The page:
When Michelle returned from college she helped them — with a bit of advice.
“She said, ‘You have to stop! You have to stop at seven courses,’” Anderson said. “It could’ve been a 12-course breakfast.”
The B&B has an entire cookbook and can do up to eight days in a row without repeating a single dish. They also can work with dietary restrictions. Here was our menu:
- Pinot Gris fruit cocktail. Asian pears, cantaloupe, watermelon and blueberries, marzipan-whipped cream blend and candied hazelnuts with a side of orangebread.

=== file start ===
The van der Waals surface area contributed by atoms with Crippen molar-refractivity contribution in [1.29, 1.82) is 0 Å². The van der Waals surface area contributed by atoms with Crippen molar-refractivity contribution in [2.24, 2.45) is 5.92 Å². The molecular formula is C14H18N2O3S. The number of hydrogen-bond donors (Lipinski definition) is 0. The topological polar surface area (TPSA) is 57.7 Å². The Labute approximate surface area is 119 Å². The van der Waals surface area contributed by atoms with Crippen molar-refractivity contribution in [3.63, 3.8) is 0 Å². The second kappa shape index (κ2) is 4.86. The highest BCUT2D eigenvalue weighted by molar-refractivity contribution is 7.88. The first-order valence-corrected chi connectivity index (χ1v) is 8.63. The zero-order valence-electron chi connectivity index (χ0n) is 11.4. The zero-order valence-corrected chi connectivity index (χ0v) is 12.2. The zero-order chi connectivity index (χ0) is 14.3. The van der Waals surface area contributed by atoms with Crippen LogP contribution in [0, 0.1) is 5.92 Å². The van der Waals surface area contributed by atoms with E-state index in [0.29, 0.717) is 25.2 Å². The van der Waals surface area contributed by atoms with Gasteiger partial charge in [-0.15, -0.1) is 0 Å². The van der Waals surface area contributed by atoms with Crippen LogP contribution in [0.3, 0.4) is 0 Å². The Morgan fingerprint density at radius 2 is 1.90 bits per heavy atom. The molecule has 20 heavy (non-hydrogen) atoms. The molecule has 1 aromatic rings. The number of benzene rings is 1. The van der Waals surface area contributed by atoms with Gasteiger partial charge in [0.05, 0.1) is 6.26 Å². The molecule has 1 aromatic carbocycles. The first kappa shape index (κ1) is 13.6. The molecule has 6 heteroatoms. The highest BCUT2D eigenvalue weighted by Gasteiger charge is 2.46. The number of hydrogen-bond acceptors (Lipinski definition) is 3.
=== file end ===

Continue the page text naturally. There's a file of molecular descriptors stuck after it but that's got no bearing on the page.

2. Shrimp mousse. Bay shrimp with chevre, cream cheese, green onion, cucumber and honey.
3. Avocado lime frappe.
4. Garden frittata. Farm eggs, shallots, kale topped with feta and sun-dried tomatoes.
5. Extra crispy bacon.
6. Almond lemon polenta cake topped with powdered sugar and pomegranates.
7. Gouda with honey-crisp apple, dried fig and raspberries.
Hungry? I am again just by listing the dishes.
The portions weren’t American-style, back-up-the-truck huge. They were just enough to whet the appetite and fill you up for the activities ahead. Hike the beach. Explore the lighthouse. Swim in the sea for the mentally insane.
For us it was an hour drive to my hometown of Eugene. My home may now be Rome, but my Oregon roots remain as strong as a lighthouse’s beam.